• The Cooperstown Trip

    Posted by on September 12th, 2005 · Comments (12)

    As promised, I have some pictures to share – if you’re interested.

    Comments on The Cooperstown Trip

    1. Raf
      September 12th, 2005 | 1:03 pm

      Awesome (:

      As many times as I’ve been there, I never get tired of it.

    2. September 12th, 2005 | 2:02 pm

      Steve, you know it’s okay to smile for the camera. :)

      Good stuff. I was last there during the 2001 World Series (we supposedly stayed in Bobby Murcer’s favorite room in the bed and breakfast we chose). That late in the year, the place is a ghost town, which is kind of appropriate considering the baseball ghosts that lurk there.

      That said, this reminds me of a news report I saw recently about how the townsfolk of Cooperstown are getting frustrated with everything being about baseball. I guess a lot of those memorabilia shops were regular type stores until recently and now the townsfolk are having trouble finding a local place to buy basic items for everyday life.

    3. Raf
      September 12th, 2005 | 2:40 pm

      That’s odd, because there’s a general store and a CVS right there on the main drag…

      I suppose if the townsfolk supported those “regular type” stores, there wouldn’t be as many memorabilia shops?

      Steve, what were the rates at the hotel/B&B where you & your family stayed?

      Oh yeah, a big hand to your wife for supporting you in your endeavors and baseball related travels. Many women I’ve dated weren’t really into the game, and couldn’t understand why I’d take off to Philly @ a moment’s notice to see RJ pitch (hey he was with the Stros; wasn’t going to see that ever again), or why I’d drive 6 hours to Detroit, watch a game, and drive right back (hey, it was the last series @ ever Tiger Stadium. I had to work the following morning; THAT’S why I drove back)…

    4. September 12th, 2005 | 2:43 pm

      LOL! I thought I was smiling!
      Seriously, holding the kids sometimes is like rasslin’ gators. I’m just trying to keep a straight face most of the times in pictures!

      Funny about the news report. This visit, all I could think of was “Man, if I could open a McDonald’s here, it would be gold.” But, I bet the commerce folks there want nothing to take away from the old, small, town charm.

    5. September 12th, 2005 | 2:50 pm

      //Steve, what were the rates at the hotel/B&B where you & your family stayed?

      Oh yeah, a big hand to your wife for supporting you in your endeavors and baseball related travels. Many women I’ve dated weren’t really into the game, and couldn’t understand why I’d take off to Philly @ a moment’s notice to see RJ pitch (hey he was with the Stros; wasn’t going to see that ever again), or why I’d drive 6 hours to Detroit, watch a game, and drive right back (hey, it was the last series @ ever Tiger Stadium. I had to work the following morning; THAT’S why I drove back)…//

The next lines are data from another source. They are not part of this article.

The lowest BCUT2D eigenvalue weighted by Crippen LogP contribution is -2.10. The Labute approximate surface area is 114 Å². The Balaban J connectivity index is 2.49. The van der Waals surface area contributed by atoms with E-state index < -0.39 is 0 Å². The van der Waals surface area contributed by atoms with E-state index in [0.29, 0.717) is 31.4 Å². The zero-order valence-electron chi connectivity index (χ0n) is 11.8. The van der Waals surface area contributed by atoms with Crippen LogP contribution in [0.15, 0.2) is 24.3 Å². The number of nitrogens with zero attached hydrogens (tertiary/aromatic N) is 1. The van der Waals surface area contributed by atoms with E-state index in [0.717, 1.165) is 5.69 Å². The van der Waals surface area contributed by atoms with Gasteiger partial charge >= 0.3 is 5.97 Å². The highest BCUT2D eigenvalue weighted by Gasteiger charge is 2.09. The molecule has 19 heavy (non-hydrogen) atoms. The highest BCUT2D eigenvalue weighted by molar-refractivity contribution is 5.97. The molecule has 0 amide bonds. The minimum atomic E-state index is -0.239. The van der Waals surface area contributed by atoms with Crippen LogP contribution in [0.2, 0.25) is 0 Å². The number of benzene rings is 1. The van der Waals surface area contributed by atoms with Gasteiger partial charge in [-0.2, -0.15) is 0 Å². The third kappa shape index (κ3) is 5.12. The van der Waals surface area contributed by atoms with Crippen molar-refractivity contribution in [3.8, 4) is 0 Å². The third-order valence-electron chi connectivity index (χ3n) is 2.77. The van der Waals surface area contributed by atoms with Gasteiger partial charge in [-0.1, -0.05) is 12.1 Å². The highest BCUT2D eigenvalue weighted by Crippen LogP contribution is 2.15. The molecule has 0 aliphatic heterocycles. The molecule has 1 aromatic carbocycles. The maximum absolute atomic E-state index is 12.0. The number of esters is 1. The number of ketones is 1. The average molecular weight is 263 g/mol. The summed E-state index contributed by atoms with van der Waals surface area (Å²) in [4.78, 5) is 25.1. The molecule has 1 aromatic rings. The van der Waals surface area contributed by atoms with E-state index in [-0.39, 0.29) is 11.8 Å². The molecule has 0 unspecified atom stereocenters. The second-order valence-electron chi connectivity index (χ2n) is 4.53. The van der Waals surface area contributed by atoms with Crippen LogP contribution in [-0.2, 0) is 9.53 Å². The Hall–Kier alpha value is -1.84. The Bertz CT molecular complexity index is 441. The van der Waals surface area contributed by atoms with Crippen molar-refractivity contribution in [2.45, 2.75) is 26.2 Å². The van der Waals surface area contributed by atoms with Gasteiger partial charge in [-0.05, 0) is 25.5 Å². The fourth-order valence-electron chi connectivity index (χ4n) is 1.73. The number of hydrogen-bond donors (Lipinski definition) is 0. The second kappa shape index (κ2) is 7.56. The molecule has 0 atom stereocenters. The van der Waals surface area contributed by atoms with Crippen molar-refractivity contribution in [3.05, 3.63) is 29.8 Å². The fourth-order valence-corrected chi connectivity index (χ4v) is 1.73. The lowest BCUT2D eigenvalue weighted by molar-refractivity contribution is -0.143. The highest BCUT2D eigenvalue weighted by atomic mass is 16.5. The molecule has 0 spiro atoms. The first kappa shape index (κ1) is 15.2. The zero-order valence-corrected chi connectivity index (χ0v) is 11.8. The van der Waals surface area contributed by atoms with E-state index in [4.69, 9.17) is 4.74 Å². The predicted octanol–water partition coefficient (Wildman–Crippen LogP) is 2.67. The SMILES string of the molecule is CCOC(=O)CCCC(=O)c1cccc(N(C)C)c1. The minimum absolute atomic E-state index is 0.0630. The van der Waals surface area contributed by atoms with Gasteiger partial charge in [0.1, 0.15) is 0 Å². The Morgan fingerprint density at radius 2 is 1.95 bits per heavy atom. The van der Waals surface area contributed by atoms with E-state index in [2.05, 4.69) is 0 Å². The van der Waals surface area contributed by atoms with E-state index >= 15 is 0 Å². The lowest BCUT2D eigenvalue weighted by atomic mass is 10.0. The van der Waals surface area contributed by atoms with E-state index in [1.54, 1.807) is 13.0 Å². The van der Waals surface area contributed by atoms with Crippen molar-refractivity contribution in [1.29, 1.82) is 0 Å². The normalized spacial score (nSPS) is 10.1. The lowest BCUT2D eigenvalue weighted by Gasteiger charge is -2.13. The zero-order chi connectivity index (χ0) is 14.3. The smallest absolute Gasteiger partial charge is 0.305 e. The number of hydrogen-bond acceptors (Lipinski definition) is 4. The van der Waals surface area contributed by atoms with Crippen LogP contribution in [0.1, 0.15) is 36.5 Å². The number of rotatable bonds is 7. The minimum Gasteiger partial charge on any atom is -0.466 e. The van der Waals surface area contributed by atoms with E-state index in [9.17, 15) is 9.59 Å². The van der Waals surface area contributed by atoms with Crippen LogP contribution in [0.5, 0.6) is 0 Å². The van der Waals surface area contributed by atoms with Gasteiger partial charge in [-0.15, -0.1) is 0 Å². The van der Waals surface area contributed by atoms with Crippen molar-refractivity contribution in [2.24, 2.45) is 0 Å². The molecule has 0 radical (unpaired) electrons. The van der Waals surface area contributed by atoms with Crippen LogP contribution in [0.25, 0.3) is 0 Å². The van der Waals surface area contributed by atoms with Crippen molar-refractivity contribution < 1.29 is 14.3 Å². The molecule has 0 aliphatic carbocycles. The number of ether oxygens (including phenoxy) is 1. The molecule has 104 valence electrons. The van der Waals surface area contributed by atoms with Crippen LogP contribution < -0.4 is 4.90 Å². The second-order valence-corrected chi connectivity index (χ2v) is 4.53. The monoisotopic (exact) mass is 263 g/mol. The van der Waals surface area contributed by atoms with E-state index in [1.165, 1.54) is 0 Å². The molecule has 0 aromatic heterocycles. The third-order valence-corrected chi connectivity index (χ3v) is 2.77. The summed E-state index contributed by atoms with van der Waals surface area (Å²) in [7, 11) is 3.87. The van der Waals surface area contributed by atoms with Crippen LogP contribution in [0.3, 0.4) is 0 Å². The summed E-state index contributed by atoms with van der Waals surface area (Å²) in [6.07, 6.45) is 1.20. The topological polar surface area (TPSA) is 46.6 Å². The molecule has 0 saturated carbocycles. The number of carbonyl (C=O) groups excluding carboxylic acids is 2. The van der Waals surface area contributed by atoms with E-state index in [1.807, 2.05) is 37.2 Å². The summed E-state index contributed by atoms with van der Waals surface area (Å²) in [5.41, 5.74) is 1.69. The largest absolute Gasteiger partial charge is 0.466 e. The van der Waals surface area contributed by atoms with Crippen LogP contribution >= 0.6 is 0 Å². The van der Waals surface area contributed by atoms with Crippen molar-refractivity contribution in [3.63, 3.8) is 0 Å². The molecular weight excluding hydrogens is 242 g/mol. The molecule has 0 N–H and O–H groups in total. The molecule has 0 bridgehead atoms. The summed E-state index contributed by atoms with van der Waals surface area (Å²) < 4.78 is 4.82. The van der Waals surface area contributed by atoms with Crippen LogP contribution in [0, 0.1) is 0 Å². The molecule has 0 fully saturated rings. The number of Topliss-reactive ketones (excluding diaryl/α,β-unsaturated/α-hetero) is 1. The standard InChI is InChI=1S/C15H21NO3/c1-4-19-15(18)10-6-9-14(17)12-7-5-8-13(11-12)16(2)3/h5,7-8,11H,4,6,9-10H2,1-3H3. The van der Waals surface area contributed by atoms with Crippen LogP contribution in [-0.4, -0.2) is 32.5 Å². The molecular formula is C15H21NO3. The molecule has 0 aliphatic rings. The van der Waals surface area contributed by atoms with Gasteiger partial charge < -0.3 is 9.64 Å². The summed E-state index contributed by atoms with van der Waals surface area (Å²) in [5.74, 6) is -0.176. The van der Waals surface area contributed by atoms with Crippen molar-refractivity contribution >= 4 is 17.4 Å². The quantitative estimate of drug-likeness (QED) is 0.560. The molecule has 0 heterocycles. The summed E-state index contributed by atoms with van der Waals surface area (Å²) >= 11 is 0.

IIRC, I think the room was something like $240 a night – but, again, I needed two connected rooms, and a bed and a crib in the 2nd room. So, you could probably do better there without the 2nd room, etc.

      The Mrs. knew what she was getting into when she married me. On the flipside, I don’t drink, gamble, smoke, do drugs, chase skirts, etc. And, I don’t follow the NHL or NBA. And, I pretty much limit my NFL to the Super Bowl these days. So, baseball is my only vice.

      I like to think there are worse “catches” out there! :)

    6. hopbitters
      September 12th, 2005 | 2:58 pm

      I believe Cooperstown is named after James Fenimore – it’s right smack in the middle of where the Leatherstocking Tales are set (“Lake Glimmerglass” = Otsego, etc.), so your daughter was also probably right about “going to a Cooper’s town”.

    7. September 12th, 2005 | 3:12 pm

      She is a very smart 3-year-old!

    8. Paul in Boston
      September 12th, 2005 | 6:03 pm

      By coincidence, I went to Cooperstown this year for the first time since I was 12. My wife and kids came along, mostly to humor me since I’m the only one who really follows the game. I enjoyed it enormously, and must say that the physical beauty of the place surprised me — somehow I’d expected the town to be “ruined” by honky-tonk by now, when in fact it feels surprisingly real.

      FYI, Steve, by the way you and I are around the same age, and I also don’t follow any other sport except (maniacally) baseball.

    9. September 12th, 2005 | 10:28 pm

      Good to know that I’m not a rogue there Paul!
      Too late to get the kids hooked? More company is always good.

    10. Paul in Boston
      September 12th, 2005 | 11:17 pm

      Yep, too late, I’m afraid. My 12 year old son doesn’t really like sports, and my 9 year old daughter vastly prefers soccer. That’s ok, I’ve learned to live with it.

    11. September 13th, 2005 | 9:40 am

      It’s sad that baseball is losing the kids. My 20-year-old nephew was/is the same way – never had an interest. I blame the video/PC games.

      It’s something that Bud and the boys should think about – and hard – because someday we’ll all be too old and then the parks will be empty again.

    12. Raf
      September 13th, 2005 | 12:18 pm

      It’s sad that baseball is losing the kids. My 20-year-old nephew was/is the same way – never had an interest. I blame the video/PC games.
      ============================================

      I don’t think baseball’s losing the kids; the local little leagues aren’t hurting for players.

      Trying to get a park permit is dang near impossible in NYC. Guys my age (30) are still playing. Have a game this weekend, as a matter of fact. Kids who are around salvage our busted equipment (I play in a wood bat league)

      There are still fathers & sons playing catch, fathers & daughters playing catch.

      Don’t worry, the game will be ok (:

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